Pessanha’s relationship with Macau and the Chinese culture must have been love at first sight, as one of the first things he did after arriving was to learn Chinese. It’s said he learned around 3,500 characters, which enabled him to translate–to Portuguese–a set of Chinese literature called Eight Chinese Elegies (Oito Elegias Chinesas in Portuguese). Although these aren’t popular or even known texts, it’s assumed Pessanha only took on this task to entertain himself with a book he bought in a small local thrift shop. He also served as a judicial servant at local conservatories and held other jobs related to law.
As said before, there’s only one book published under his name, Clepsydra, and Macau is present, specifically in the poem entitled Viola Chinesa (translated into Chinese Guitar). The publication is translated into several languages including English–it can be found in numerous online bookshops. In 2017, the Cultural Affairs Bureau released a new Chinese translation of Clepsydra so everyone in China could have access to the Portuguese writer’s poetry. The translation was made by Macau Chinese author and translator, Yao Feng.
Hospedaria (bed and breakfast) Hing-Ki was his first home in Macau, from which he switched to Hotel Boavista, now housing the Portuguese consul’s house, previously named Hotel Bela Vista. In 1896, the writer falls ill and is diagnosed with asthenia, recommended to spend some time in Portugal. A year later, he travels back to Macau via Cadis. Most of his adult life was spent in Macau but he traveled several times to his home country for bureaucratic health matters. In 1902, he’s appointed auditor for the War Council. He also taught Economy of Politics and Commercial Law, was a substitute Law judge, presided to numerous committees,
According to research, the writer married a local Chinese woman, Lei Ngoi Long but also had a longstanding affair with his stepdaughter, Kuok Ngan Yeng–known as the “silver eagle”. The latter is said to have been the love of his life, with whom he kept a relationship till his death. Pessanha had yet another inseparable friend: a tiny dog called Armindo (see photo above).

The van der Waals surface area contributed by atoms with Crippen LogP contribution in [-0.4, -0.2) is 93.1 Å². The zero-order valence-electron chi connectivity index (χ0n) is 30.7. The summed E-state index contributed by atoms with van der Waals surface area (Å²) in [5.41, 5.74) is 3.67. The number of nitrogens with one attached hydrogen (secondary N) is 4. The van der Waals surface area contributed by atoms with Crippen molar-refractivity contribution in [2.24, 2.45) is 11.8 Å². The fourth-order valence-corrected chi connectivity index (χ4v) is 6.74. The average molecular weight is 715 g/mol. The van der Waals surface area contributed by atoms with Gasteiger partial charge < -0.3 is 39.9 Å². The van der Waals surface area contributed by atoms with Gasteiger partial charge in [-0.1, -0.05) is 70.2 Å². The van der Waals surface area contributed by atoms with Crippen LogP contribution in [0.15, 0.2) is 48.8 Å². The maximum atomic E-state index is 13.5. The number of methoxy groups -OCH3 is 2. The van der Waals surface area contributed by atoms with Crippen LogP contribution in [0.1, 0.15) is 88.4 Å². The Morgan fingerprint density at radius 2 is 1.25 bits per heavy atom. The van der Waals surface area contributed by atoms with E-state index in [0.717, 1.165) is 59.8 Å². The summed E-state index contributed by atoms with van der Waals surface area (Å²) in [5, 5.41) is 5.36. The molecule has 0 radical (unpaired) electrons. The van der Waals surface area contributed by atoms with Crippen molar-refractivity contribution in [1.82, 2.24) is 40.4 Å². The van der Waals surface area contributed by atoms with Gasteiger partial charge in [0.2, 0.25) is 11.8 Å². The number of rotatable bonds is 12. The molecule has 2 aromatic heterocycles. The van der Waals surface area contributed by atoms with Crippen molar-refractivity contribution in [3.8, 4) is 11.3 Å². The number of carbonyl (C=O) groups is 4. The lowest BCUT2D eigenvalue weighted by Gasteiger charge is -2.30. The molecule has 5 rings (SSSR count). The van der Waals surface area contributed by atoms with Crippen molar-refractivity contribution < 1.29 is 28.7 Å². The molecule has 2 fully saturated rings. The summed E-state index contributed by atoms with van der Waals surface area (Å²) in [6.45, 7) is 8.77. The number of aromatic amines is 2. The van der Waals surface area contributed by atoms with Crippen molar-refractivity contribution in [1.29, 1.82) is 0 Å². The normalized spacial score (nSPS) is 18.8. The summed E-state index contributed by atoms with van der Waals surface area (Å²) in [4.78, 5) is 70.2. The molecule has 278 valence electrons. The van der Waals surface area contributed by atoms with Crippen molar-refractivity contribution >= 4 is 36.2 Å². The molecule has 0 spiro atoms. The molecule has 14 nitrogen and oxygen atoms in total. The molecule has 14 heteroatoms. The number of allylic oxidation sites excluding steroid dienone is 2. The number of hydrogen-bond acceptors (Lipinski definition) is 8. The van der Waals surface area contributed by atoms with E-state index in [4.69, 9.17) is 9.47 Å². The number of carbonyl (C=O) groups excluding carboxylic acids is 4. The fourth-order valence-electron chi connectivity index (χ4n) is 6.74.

The union of Lei and Pessanha resulted in the birth of the author’s only known child, João Manuel Pessanha (1898–1941), who also lived in Macau and spent a lot of time in Hong Kong. The writer’s son had a family of his own, hence extending the family’s name through time. Most of his predecessors are now living abroad in Canada and other countries.
Besides women, Macau also granted Camilo Pessanha with good, loyal friends, such as Macau-based Portuguese writer Venceslau de Morais (who also fell in love with Asia, having traveled a lot across China and Japan). Opium consumption was also very popular during the 19th and 20th centuries, something Camilo Pessanha was also very keen on. He’d recite poems and have long talks while smoking opium amongst friends. The writer, professor, and lawyer was also a member of the Masonry, namely in Macau, where he was part of Luís de Camões “shop”–the name given to this organization’s secret clubs. His affiliation to the group was revealed a few years after his death.
Although Camilo Pessanha traveled a lot to Portugal. However, Macau was where he found his resting peace, on March 1, 1926, after several years of suffering from pulmonary tuberculosis. He’s buried at S. Miguel Arcanjo Cemetery (behind Tap Seac Square and close to Albergue SCM) along with some family members. His last known address is 75 Rua da Praia Grande, Macau, probably a few meters away from the Government Headquarters building.